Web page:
After sustained pressure from advocates and elected officials, the New York City education department is taking steps towards a plan to promote diversity in middle schools across an entire district — which would make it one of the most far-reaching integration efforts under Mayor Bill de Blasio to date.
In the coming months, the department will launch a community-input process to gather ideas about how to create such a system in Brooklyn’s District 15, where the middle schools are sharply segregated by race and class.
But in a show of how difficult the work could be, at least one well-connected community organizer has already declined to join the city’s efforts, saying communities of color haven’t been included in a meaningful way before now.
“It’s a cold-call,” said Javier Salamanca, who has led efforts to fight overcrowding in the district, but turned down the offer to join the unfolding diversity work. “There’s no relationship.”
District 15 has unique potential to integrate its middle schools. While segregation is often blamed on residential patterns, the district uses a choice-based enrollment system that lets families apply to any middle school in the district — even ones far beyond the neighborhoods where they live. The district also enrolls a diverse mix of students from the affluent neighborhoods of Park Slope and Carroll Gardens, as well as the heavily immigrant communities of Red Hook and Sunset Park.
However, 81 percent of white students are concentrated in just three of the district’s middle schools, according to an analysis by parents pushing for changes to the admissions system.
“It’s clear that some of our middle schools do not reflect the diversity of our district,” said District 15 Superintendent Anita Skop. “We want to make sure there is equity of access for all children.”
The city awarded a $120,000 contract earlier this year to WXY Studio, an urban planning and design firm, to create a public-input process in District 15, where parents have lobbied for years for changes to the middle school admissions process. Experts said the process could become a blueprint for other districts interested in pursuing their own integration plans.
The firm — which, among other high-profile projects, helped the city create a development plan for East Harlem — has already started to assemble a working group of parents, educators and local advocates. The group of about 15 members will host a series of public meetings to gather feedback and develop a proposal to change student enrollment in the district.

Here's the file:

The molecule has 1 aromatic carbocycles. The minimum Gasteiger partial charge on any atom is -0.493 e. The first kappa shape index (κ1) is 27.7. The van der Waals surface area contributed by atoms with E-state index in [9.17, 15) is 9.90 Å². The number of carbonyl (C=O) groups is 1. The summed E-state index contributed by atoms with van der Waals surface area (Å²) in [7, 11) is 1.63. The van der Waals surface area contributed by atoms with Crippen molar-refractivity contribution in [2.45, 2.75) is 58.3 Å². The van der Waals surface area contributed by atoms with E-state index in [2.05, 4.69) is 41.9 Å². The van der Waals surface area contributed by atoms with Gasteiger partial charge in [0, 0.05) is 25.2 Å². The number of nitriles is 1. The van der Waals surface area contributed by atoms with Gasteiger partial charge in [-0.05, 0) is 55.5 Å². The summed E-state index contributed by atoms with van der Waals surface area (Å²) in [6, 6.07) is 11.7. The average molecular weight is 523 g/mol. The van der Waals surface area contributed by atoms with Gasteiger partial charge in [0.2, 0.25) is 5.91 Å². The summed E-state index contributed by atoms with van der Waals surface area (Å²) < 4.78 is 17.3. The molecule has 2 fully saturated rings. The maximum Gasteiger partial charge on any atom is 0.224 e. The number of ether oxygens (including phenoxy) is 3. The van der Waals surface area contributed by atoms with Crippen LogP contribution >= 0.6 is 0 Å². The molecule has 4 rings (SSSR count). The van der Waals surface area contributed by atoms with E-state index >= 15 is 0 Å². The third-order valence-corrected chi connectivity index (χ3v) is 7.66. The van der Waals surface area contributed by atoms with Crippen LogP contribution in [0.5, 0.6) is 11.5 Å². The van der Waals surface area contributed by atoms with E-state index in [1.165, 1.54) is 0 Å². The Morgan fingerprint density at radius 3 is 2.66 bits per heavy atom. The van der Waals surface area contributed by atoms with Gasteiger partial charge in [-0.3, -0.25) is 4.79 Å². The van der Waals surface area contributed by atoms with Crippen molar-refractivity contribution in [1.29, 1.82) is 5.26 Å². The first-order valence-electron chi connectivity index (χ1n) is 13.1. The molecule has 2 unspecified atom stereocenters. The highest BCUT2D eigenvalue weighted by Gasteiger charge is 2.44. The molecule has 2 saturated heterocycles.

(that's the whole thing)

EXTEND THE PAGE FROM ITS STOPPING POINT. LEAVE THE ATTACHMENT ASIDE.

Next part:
The city hopes to have a plan by the end of the current school year. Earlier this year, the department announced a district-wide diversity plan for elementary schools on the Lower East Side.
Councilman Brad Lander, who represents part of District 15 and has been an outspoken advocate for school integration, called the process a “big opportunity.”
“That the department of education has wanted to commit to this is encouraging,” he said. “Taking district-wide steps to combat school segregation and achieve more integrated schools is a fundamentally important next step.”
Advocates are paying close attention to the makeup of the working group, which has already been the source of friction.
Salamanca, the co-founder of Make Space for Quality Schools in Sunset Park, who declined to join the working group, said that integration is not a top concern for parents in his community — which includes many Mexican and Chinese immigrants. They are more worried about severe school overcrowding, which leads to packed classrooms and limited space for things like science labs, he said.
The working-group invitation felt more like an effort to create the appearance of diversity than a real attempt to listen to the parents in his community, Salamanca added.
“As one of the few grassroots groups organizing parent voices in Sunset Park,” he wrote in a statement posted on Facebook, “we choose not to be tokenized for the purposes of this initiative.”
His reservations reflect a deeper criticism of the city’s budding integration movement: that it’s dominated by white middle-class parents and needs to draw on a wider range of perspectives.
“This issue can have the effect of alienating communities of color,” said Matt Gonzales, who promotes integration policies through the nonprofit New York Appleseed. The tension over the District 15 working group “is one of the clearest indications of that.”
Skop, the district superintendent, said the education department is open to feedback about how the input process should proceed. And she emphasized that the city wants to involve parents from across the district.
“I think as people see we really want to hear their voices, people will be much more eager to work with us,” she said. “We very much want to hear from all areas of the district.”